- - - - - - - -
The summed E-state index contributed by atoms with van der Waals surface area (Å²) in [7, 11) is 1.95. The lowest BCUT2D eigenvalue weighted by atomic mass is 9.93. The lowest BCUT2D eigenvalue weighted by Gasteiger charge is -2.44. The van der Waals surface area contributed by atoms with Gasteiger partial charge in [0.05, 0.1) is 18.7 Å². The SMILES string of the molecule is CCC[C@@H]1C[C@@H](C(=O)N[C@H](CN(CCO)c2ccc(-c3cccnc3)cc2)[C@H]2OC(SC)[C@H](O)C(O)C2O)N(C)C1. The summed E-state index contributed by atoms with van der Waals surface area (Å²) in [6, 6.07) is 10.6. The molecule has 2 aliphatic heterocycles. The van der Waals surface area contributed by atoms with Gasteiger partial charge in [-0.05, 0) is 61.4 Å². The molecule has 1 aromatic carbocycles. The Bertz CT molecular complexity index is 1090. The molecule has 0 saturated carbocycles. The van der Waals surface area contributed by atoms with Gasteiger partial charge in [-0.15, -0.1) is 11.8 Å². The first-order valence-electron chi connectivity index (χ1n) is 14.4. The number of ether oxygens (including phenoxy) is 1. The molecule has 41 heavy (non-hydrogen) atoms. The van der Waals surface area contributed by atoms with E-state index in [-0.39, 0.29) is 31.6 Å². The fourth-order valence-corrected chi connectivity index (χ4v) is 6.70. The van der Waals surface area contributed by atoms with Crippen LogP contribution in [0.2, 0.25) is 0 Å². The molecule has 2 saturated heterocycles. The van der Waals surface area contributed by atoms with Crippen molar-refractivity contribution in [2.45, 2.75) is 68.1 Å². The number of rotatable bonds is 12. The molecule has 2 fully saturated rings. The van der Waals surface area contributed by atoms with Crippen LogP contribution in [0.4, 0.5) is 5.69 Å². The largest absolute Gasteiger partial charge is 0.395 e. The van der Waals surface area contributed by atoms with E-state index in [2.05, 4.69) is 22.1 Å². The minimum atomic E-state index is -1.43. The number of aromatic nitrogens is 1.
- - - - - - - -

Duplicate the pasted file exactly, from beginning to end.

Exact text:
The summed E-state index contributed by atoms with van der Waals surface area (Å²) in [7, 11) is 1.95. The lowest BCUT2D eigenvalue weighted by atomic mass is 9.93. The lowest BCUT2D eigenvalue weighted by Gasteiger charge is -2.44. The van der Waals surface area contributed by atoms with Gasteiger partial charge in [0.05, 0.1) is 18.7 Å². The SMILES string of the molecule is CCC[C@@H]1C[C@@H](C(=O)N[C@H](CN(CCO)c2ccc(-c3cccnc3)cc2)[C@H]2OC(SC)[C@H](O)C(O)C2O)N(C)C1. The summed E-state index contributed by atoms with van der Waals surface area (Å²) in [6, 6.07) is 10.6. The molecule has 2 aliphatic heterocycles. The van der Waals surface area contributed by atoms with Gasteiger partial charge in [-0.05, 0) is 61.4 Å². The molecule has 1 aromatic carbocycles. The Bertz CT molecular complexity index is 1090. The molecule has 0 saturated carbocycles. The van der Waals surface area contributed by atoms with Gasteiger partial charge in [-0.15, -0.1) is 11.8 Å². The first-order valence-electron chi connectivity index (χ1n) is 14.4. The number of ether oxygens (including phenoxy) is 1. The molecule has 41 heavy (non-hydrogen) atoms. The van der Waals surface area contributed by atoms with E-state index in [-0.39, 0.29) is 31.6 Å². The fourth-order valence-corrected chi connectivity index (χ4v) is 6.70. The van der Waals surface area contributed by atoms with Crippen LogP contribution in [0.2, 0.25) is 0 Å². The molecule has 2 saturated heterocycles. The van der Waals surface area contributed by atoms with Crippen molar-refractivity contribution in [2.45, 2.75) is 68.1 Å². The number of rotatable bonds is 12. The molecule has 2 fully saturated rings. The van der Waals surface area contributed by atoms with Crippen LogP contribution in [0.4, 0.5) is 5.69 Å². The largest absolute Gasteiger partial charge is 0.395 e. The van der Waals surface area contributed by atoms with E-state index in [2.05, 4.69) is 22.1 Å². The minimum atomic E-state index is -1.43. The number of aromatic nitrogens is 1.